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Dakar 2007: Peterhansel moves up to second place overall.

Team Repsol Mitsubishi Ralliart applied fierce pressure on rivals and leaders Volkswagen on the longest stage of the entire 2007 Dakar Rally - the punishing 589km special between Atar and Tichit in Mauritania on Sunday. One hundred and twenty-seven of the original 180 starters left the start in Atar on Sunday morning and Mitsubishi’s Stéphane Peterhansel and Jean-Paul Cottret moved into second position in the overall standings by setting the second fastest time. The French duo are now 31m 13s behind overall rally leader and stage winner Giniel de Villiers, while team mates Luc Alphand and Gilles Picard were third fastest and now hold third overall.

Peterhansel and Cottret began the stage behind de Villiers, but the South African had extended his overall lead over the twice former winners by 13m 55s at the 201km point when the Frenchman had two punctures and lost time in soft sand. Peterhansel hit back into the next PC at 357km and reduced the leader’s on-stage lead to 6m 48s. The margin was identical at the final PC as the paid headed across the camel grass towards Tichit, with De Villiers eventually winning the stage by 6m 35s.

"I had two punctures today after just 30km," groaned Peterhansel. "We had one after six kilometres, we were stuck after 22km and then another flat tire again at 28km. What a start to a 589km stage! With a full tank of fuel and spare parts, the car was very heavy on the big rocks, so we always ran a risk of flat tires. It was also difficult to cross the dunes with a heavy car. "After the punctures I only had one spare wheel for more than 550km, so I just had to be very careful and take no risks. If I had punctured again, I would have needed to wait for Hiroshi or ‘Nani’ and that would have cost even more time. I was waiting for the hard stage today and I made a mistake. Now I have to plan another attack tomorrow."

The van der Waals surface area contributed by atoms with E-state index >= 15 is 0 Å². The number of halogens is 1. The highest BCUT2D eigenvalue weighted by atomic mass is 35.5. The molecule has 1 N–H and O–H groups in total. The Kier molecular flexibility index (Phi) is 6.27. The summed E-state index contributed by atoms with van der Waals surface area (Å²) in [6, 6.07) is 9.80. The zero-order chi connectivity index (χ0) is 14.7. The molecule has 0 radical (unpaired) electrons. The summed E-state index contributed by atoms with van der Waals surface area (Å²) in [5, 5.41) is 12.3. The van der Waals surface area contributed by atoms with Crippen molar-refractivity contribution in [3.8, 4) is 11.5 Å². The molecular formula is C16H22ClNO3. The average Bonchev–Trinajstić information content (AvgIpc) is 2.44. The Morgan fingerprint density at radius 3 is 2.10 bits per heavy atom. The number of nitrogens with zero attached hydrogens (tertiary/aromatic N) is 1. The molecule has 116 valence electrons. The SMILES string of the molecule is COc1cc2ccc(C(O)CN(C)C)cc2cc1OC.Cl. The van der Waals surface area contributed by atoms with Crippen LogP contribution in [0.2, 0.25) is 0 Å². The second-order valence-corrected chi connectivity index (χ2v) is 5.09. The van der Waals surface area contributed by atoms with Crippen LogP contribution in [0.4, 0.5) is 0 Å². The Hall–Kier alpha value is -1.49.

Alphand and Picard were classified third at the first passage control, albeit 6m 34s behind De Villiers and fourth at PC2. They maintained their momentum through the remainder of the stage to record the third fastest time. "It was a tough and very long stage," said Alphand. "We were stuck twice in the sand in the first dunes and had to deflate and inflate. Then we had to change one wheel near the end when we had a slow puncture. In total, we stopped five times. You cannot expect to win the stage when this happens and you lose 20 minutes. But a big positive is that there are no problems at all with the car for the Marathon stage."

Hiroshi Masuoka and Pascal Maimon began the stage in fourth place, but were forced to stop at the 25km point with clutch problems. The crew benefited from the quick-change technology of the clutch in Mitsubishi’s new MPR13, but still lost 1h 19m changing the clutch and replacing no less than four flat tires. The Japanese reached the first passage control in 4h 05m, 1h 13m behind team mate Alphand and in 29th place. He went on to record the ninth fastest time and slipped to eighth overall. "I had four punctures today, as well as the problem with the clutch," said Masuoka. "I am very disappointed after the rest day when the whole car was rebuilt. ‘Nani’ stopped and gave me one tire and then I drove 500km with no spare tires, But this is life."

Joan ‘Nani’ Roma and Lucas Cruz were classified 23rd at the start of the special. The cylinder head had been successfully replaced at the rest day by team technicians, although Roma admitted that his position within the team had changed to a support role for his team mates. Unfortunately, they lost over 90 minutes before PC1 with clutch problems and further time later in the stage with a down-on-power engine and unofficially finished the stage in 12th position.

"This morning the clutch broke in the first dunes at about 28km and we had to stop and change it," said Roma. "Then, about 120km from the end of the stage the engine started to splutter a little and it was not possible to push harder. I think it a sensor fault or a minor electrical problem. Hopefully the race truck mechanics can take a look at it tonight."

"It was one of those days where Stéphane and Luc lost time in the sand and had flat tires," said MMSP’s Managing and Sporting Director Dominique Serieys. "But both the cars are in good condition and we will try and gain some time on Monday. It was never going to be an easy stage, but we are still very much in contention and that is important."

Tomorrow (Monday) marks the ninth timed special stage of the Dakar Rally - a 494km section that starts near the Tichit bivouac and finishes a mere three kilometres from Néma. This promises to be one of the classic Dakar stages across a huge expanse of sandy wasteland with few landmarks and vast areas of deep sand and dune complexes at the start of the special and camel grass, stony terrain and laterite piste further into the stage.

2007/01/14 | 21:18 CET | Editor: MR/MMSP

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